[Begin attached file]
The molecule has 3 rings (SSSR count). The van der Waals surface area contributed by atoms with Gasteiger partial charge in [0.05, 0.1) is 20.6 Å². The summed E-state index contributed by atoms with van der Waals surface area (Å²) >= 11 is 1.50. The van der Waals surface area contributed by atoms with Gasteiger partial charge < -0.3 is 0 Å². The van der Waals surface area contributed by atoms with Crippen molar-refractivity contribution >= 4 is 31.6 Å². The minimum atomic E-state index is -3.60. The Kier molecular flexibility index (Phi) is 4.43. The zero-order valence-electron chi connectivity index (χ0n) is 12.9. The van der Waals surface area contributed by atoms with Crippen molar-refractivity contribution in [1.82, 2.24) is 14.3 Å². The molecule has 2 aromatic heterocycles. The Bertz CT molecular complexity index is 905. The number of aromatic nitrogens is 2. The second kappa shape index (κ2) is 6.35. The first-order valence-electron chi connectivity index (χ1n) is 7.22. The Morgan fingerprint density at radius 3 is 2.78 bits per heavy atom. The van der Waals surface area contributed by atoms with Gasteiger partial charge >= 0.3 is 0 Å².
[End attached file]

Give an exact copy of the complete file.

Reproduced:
The molecule has 3 rings (SSSR count). The van der Waals surface area contributed by atoms with Gasteiger partial charge in [0.05, 0.1) is 20.6 Å². The summed E-state index contributed by atoms with van der Waals surface area (Å²) >= 11 is 1.50. The van der Waals surface area contributed by atoms with Gasteiger partial charge < -0.3 is 0 Å². The van der Waals surface area contributed by atoms with Crippen molar-refractivity contribution >= 4 is 31.6 Å². The minimum atomic E-state index is -3.60. The Kier molecular flexibility index (Phi) is 4.43. The zero-order valence-electron chi connectivity index (χ0n) is 12.9. The van der Waals surface area contributed by atoms with Crippen molar-refractivity contribution in [1.82, 2.24) is 14.3 Å². The molecule has 2 aromatic heterocycles. The Bertz CT molecular complexity index is 905. The number of aromatic nitrogens is 2. The second kappa shape index (κ2) is 6.35. The first-order valence-electron chi connectivity index (χ1n) is 7.22. The Morgan fingerprint density at radius 3 is 2.78 bits per heavy atom. The van der Waals surface area contributed by atoms with Gasteiger partial charge >= 0.3 is 0 Å².